How to Be a Good Master of Ceremonies

Standar

Ask questions that people might answer.

Guide to being Master of Ceremonies for any event. Learn how to leave your stage fright at home and impress everyone with your Magical Charisma!

 Steps

  1. Know your event. These instructions apply to all types of ceremonies, from graduations to bar mitzvahs to celebrity roasts. The key to being a good MC is confidence. Knowing what’s going on (and thus what you should talk about) is everything. There’s nothing more embarrassing than announcing to 100 people that Joe Blow is about to juggle bowling balls, only to have Jane Doe come out singing a song
  2. Establish your contact well in advance of the event day. Your contact will tell you the schedule and order of events, allowing you to be prepared. Your preparation will let you focus on interacting with the crowd, instead of trying to be entertaining, and figure out what’s going on at the same time.
  3. Smile constantly. Smiling shows the crowd that you’re at ease and having a good time. You want them to be at ease and have a good time, so you’ve got to set the example. If need be, imagine in advance several happy or funny scenarios. Play out these scenarios in your head while you’re talking to the crowd. Remember the old speech class advice – imagine everyone in the crowd is in their underwear. Your light-heartedness is sure to rub off.
  4. Don’t forget your main job is to talk to the crowd. You’re keeping them informed about the ceremony, and giving the talent or featured individual time to prepare to go onstage.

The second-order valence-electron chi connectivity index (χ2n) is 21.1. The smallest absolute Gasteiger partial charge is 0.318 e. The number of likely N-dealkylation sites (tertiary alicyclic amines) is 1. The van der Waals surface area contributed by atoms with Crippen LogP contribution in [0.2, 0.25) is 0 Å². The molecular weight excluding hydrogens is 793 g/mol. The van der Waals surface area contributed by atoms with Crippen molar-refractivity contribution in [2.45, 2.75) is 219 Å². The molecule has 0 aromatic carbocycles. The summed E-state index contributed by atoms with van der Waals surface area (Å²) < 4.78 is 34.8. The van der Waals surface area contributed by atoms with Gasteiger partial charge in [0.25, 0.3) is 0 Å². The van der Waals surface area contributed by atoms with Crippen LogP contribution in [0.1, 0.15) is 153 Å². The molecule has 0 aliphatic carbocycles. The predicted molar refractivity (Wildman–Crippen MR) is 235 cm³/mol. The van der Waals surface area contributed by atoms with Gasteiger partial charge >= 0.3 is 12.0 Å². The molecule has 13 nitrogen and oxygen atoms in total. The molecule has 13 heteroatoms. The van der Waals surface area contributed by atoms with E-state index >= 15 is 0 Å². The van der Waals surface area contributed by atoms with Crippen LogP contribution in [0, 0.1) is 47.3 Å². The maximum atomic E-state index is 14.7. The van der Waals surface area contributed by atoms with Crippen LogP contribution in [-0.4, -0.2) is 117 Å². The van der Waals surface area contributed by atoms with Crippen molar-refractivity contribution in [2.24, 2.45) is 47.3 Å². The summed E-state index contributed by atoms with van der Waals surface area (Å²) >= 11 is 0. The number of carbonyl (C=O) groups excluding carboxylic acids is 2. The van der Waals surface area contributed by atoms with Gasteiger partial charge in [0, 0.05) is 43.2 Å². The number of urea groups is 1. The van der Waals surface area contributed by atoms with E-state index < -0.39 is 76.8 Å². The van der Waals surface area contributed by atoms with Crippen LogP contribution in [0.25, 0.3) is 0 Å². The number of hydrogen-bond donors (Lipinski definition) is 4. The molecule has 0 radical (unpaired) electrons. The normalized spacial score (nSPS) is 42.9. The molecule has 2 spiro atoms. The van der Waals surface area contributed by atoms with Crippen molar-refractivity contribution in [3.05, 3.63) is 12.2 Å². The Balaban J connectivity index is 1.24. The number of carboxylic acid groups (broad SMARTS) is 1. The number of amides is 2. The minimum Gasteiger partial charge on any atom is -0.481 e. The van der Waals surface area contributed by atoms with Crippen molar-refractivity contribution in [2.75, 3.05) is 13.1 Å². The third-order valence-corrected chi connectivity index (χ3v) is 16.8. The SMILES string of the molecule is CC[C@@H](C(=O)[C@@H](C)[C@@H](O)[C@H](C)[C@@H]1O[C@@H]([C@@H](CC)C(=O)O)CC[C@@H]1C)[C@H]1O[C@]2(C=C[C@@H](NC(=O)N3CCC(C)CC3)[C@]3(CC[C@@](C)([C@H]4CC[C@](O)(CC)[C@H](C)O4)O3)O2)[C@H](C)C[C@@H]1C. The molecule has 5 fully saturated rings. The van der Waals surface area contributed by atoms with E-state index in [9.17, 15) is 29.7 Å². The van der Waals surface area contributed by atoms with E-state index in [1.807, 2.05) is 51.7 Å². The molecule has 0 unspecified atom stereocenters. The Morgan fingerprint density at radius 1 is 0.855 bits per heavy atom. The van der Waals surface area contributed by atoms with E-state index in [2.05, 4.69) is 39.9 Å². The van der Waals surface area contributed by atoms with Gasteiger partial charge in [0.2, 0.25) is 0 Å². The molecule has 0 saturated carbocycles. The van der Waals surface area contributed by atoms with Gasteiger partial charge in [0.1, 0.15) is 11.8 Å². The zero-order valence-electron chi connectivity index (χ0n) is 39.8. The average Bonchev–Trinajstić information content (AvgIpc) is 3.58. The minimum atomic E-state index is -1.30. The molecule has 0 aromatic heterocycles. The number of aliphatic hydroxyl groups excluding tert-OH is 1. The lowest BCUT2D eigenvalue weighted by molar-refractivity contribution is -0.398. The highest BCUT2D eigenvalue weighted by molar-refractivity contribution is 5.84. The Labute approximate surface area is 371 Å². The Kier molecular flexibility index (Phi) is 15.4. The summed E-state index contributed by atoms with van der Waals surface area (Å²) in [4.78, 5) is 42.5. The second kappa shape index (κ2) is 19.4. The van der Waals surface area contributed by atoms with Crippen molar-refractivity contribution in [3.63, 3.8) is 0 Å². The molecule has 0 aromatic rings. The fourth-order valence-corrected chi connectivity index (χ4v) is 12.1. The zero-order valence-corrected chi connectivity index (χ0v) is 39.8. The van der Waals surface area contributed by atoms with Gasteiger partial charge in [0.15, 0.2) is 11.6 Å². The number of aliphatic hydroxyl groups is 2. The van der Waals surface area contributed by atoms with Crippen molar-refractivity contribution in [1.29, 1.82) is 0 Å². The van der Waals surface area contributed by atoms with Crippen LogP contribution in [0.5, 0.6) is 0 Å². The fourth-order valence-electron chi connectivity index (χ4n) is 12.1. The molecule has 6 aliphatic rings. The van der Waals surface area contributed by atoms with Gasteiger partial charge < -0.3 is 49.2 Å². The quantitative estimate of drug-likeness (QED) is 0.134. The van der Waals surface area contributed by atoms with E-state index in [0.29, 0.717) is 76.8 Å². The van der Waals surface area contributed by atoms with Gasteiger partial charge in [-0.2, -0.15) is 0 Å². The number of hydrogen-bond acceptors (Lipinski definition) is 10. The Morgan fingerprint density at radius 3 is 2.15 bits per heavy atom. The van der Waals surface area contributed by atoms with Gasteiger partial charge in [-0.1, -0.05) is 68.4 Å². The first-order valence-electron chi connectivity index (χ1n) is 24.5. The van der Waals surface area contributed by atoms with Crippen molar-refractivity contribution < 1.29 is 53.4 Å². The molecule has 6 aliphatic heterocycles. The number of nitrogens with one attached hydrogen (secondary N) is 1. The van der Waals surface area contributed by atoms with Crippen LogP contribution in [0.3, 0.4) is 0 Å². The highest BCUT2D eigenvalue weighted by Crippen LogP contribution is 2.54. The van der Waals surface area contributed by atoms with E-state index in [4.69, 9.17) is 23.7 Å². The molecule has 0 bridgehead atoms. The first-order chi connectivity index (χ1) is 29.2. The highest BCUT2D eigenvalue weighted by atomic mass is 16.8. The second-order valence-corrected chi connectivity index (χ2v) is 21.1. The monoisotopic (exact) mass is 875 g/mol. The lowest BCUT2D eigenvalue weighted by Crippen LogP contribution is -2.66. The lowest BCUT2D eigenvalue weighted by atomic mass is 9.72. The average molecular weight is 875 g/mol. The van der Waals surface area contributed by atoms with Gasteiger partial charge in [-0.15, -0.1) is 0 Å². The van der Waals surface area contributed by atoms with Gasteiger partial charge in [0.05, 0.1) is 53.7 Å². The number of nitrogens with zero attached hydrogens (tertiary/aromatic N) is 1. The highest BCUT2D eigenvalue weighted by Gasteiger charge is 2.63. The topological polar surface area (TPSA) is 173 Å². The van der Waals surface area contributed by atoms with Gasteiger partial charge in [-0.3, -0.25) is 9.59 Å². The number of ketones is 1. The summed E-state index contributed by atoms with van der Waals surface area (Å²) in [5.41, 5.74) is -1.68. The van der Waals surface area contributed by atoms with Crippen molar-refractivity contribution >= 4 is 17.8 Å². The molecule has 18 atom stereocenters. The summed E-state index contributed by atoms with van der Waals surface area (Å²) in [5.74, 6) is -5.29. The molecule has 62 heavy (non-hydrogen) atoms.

5. Study your lines. Usually people have lines before they do the actual thing. So study them so your mind won’t go blank during the show.
  6. Don’t stop when you mess up. Sometimes people say the wrong things when they’re talking because they’re nervous. Don’t stress and move on.
  7. Try to be funny. Nobody likes a dull host! Try to laugh sometimes and crack a joke once and a while.
  8. Stare at something or think of something that makes you “less” nervous. Stare at the wall or a clock and talk to them to make you less nervous.
  9. Slow down with your words. If you talk to fast it can lead to stuttering and people watching you can’t understand what you say. So slow down when your talking
  10. Ask questions that people might answer. Especially younger crowds with answer “yes” or “no” if you ask a question. It keeps them focused and they won’t get distracted

Some expressions for formal emceeing:

1) Opening

  • Greeting : Good morning, Good afternoon, Good evening
  • Welcoming

Welcome to the…

Let me begin by warmly welcome you…

It is my pleasure to welcome you to the..

Let me begin by giving you a warm welcome to…

  • Addressing

The honorable,

The Excellency,…

 

2) Reading the Agenda

Today’s agenda will be…

First of all, I would like to read for today’s agenda …

The first is …, the second is…, etc

 

3) Starting the agenda one by one

  • Opening prayer

Let’s say our prayer, shall we? …. Thank you.

Let’s open it with a prayer, shall we? …. Thank you.

Have a minute of silence, shall we? …. Thank u

  • Announcing the speeches or performance

The first speech is by …

The first speech will be delivered by …

The first speech is going to be delivered by …

  • Inviting speakers/performers

Mr./Mrs./Ms. …., please.

Mr./Mrs./Ms. …., the floor is yours.

  • Thanking

Thank you so much..

Thank you for …

  • Closing prayer

4) Closing

I thank you for coming…

We hope that the program would …

Have a nice day/ Have nice program/

Good bye.

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